The Eighth Amendment protects prisoners from inhumane methods of punishment and from inhumane conditions of confinement. Morgan v. Morgensen, 465 F.3d 1041, 1045 (9th Cir. 2006). Prison officials have a duty to ensure that prisoners are provided adequate shelter, food, clothing, sanitation, medical care, and personal safety. Johnson v. Lewis, 217 F.3d 726, 731 (9th Cir. 2000). Extreme deprivations are required to make out a conditions of confinement claim, and only those deprivations denying the minimal civilized measure of life's necessities are sufficiently grave to form the basis of an Eighth Amendment violation. Hudson v. McMillian, 503 U.S. 1, 9 (1992). To succeed on such a claim, a prisoner must show that (1) the defendant's conduct deprived him of the minimal civilized measure of life's necessities and (2) that the defendant acted with deliberate indifference to the prisoner's health or safety. Farmer v. Brennan, 511 U.S. 825, 834 (1994). That is, the defendant must have known that the inmate faced a substantial risk of serious harm, and must have also disregarded that risk by failing to take reasonable measures to abate it. Id. at 847.
While malicious and sadistic uses of force always violate contemporary standards of decency, not every "malevolent touch" by a prison guard is actionable as an Eighth Amendment violation. Hudson v. McMillian, 503 U.S. 1, 9 (1992). "The Eighth Amendment's prohibition of cruel and unusual punishment necessarily excludes from constitutional recognition de minimis uses of physical force, provided that the use of force is not of a sort repugnant to the conscience of mankind." Id. at 9-10 (internal quotation marks and citations omitted).
The deprivation plaintiff complains of here is not sufficiently extreme to state an Eighth Amendment claim. According to the allegations in the complaint, plaintiff was taken straight from the showers to his cell, where he was allowed to rinse his eyes with water from his sink. Plaintiff fails to demonstrate that Romero's alleged actions, even if malevolent, resulted in anything beyond a temporary burning sensation in plaintiff's eyes.[1] While the soap may have cause some temporary discomfort, even the "transitory effects of... pepper spray, " such as burning in the eyes, are not sufficient to demonstrate a serious medical need or injury for purposes of the Eighth Amendment. Allen v. Bosley, 253 Fed.Appx. 658, 660 (9th Cir. 2007); see also Heilman v. Fry, No. CV-08-2478 JLQ, 2009 U.S. Dist. LEXIS 100161, at *16 (E.D. Cal. Oct. 2, 2009) ("Ordinarily pepper spray does not create a serious medical need because it causes only temporary discomfort."). Here, there are no facts showing that the residual soap posed an excessive risk to plaintiff's health or caused him any injuries aside from some temporary discomfort. See Harris v. Kim, No. 1:05-cv-0003 OWW SKO, 2010 U.S. Dist. LEXIS 112594, at *14-22 (E.D. Cal. Oct. 21, 2010) (dismissing plaintiff's § 1983 claims for alleged exposure to powerwash soap, as allegations did not demonstrate a "serious risk toward Plaintiff's health or safety"). Thus, plaintiff fails to state a cognizable Eighth Amendment claim based on the temporary burning in his eyes from the soap. See Canup v. Miller, No. C. 96-1425 MEJ, 1997 U.S. Dist. LEXIS 400, at *7 (N.D. Cal. Jan. 10, 1997) ("While prison officials must provide inmates with adequate sanitation, not every inconvenience or de minimis injury constitutes a violation of the Eighth Amendment").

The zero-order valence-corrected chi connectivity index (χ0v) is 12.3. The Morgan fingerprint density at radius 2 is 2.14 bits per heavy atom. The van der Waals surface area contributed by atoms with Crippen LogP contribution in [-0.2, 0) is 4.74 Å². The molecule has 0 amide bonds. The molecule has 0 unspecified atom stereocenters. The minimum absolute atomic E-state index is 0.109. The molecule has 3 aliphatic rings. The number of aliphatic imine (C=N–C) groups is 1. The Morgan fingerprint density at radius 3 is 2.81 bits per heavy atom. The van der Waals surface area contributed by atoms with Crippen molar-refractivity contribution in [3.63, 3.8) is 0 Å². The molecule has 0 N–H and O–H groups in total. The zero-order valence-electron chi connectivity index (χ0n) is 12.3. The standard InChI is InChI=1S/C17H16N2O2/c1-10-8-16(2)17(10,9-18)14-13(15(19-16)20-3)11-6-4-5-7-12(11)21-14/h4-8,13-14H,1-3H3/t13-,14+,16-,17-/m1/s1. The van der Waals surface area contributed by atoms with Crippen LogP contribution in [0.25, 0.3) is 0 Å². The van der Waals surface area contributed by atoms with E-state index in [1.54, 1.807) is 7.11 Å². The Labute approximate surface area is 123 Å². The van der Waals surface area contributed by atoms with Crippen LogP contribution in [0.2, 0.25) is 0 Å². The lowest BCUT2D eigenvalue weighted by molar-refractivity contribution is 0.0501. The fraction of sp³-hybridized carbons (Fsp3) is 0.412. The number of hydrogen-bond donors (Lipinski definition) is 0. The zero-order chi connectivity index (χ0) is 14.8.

Nor are plaintiff's allegations cognizable under the ADA. In order to state a claim that a public program or service violated Title II of the ADA, a plaintiff must show: (1) he is a "qualified individual with a disability"; (2) he was either excluded from participation in or denied the benefits of a public entity's services, programs, or activities, or was otherwise discriminated against by the public entity; and (3) such exclusion, denial of benefits, or discrimination was by reason of his disability. McGary v. City of Portland, 386 F.3d 1259, 1265 (9th Cir. 2004); see also Lee v. City of Los Angeles, 250 F.3d 668, 691 (9th Cir. 2001) ("If a public entity denies an otherwise qualified individual' meaningful access' to its services, programs, or activities' solely by reason of' his or her disability, that individual may have an ADA claim against the public entity."); Miranda B. v. Kitzhaber, 328 F.3d 1181, 1187-88 (9th Cir. 2003) (ADA plaintiff may seek injunctive relief against state officials in their official capacities). Damages, however, are only ...